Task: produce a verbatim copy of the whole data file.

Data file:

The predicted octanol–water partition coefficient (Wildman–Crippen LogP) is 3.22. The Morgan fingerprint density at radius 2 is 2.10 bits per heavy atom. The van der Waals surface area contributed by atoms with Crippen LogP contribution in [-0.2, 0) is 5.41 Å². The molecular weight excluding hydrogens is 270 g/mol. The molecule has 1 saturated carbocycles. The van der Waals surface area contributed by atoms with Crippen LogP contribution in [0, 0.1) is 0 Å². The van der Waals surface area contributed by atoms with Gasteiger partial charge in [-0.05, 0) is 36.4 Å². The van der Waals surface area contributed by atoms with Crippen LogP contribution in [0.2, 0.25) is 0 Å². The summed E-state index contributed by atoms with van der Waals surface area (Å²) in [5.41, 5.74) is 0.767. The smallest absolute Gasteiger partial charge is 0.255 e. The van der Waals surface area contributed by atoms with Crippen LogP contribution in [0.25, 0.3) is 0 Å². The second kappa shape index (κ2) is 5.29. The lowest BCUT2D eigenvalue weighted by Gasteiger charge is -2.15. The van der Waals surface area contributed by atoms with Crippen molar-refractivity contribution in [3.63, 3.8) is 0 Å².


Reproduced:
The predicted octanol–water partition coefficient (Wildman–Crippen LogP) is 3.22. The Morgan fingerprint density at radius 2 is 2.10 bits per heavy atom. The van der Waals surface area contributed by atoms with Crippen LogP contribution in [-0.2, 0) is 5.41 Å². The molecular weight excluding hydrogens is 270 g/mol. The molecule has 1 saturated carbocycles. The van der Waals surface area contributed by atoms with Crippen LogP contribution in [0, 0.1) is 0 Å². The van der Waals surface area contributed by atoms with Gasteiger partial charge in [-0.05, 0) is 36.4 Å². The van der Waals surface area contributed by atoms with Crippen LogP contribution in [0.2, 0.25) is 0 Å². The summed E-state index contributed by atoms with van der Waals surface area (Å²) in [5.41, 5.74) is 0.767. The smallest absolute Gasteiger partial charge is 0.255 e. The van der Waals surface area contributed by atoms with Crippen LogP contribution in [0.25, 0.3) is 0 Å². The second kappa shape index (κ2) is 5.29. The lowest BCUT2D eigenvalue weighted by Gasteiger charge is -2.15. The van der Waals surface area contributed by atoms with Crippen molar-refractivity contribution in [3.63, 3.8) is 0 Å².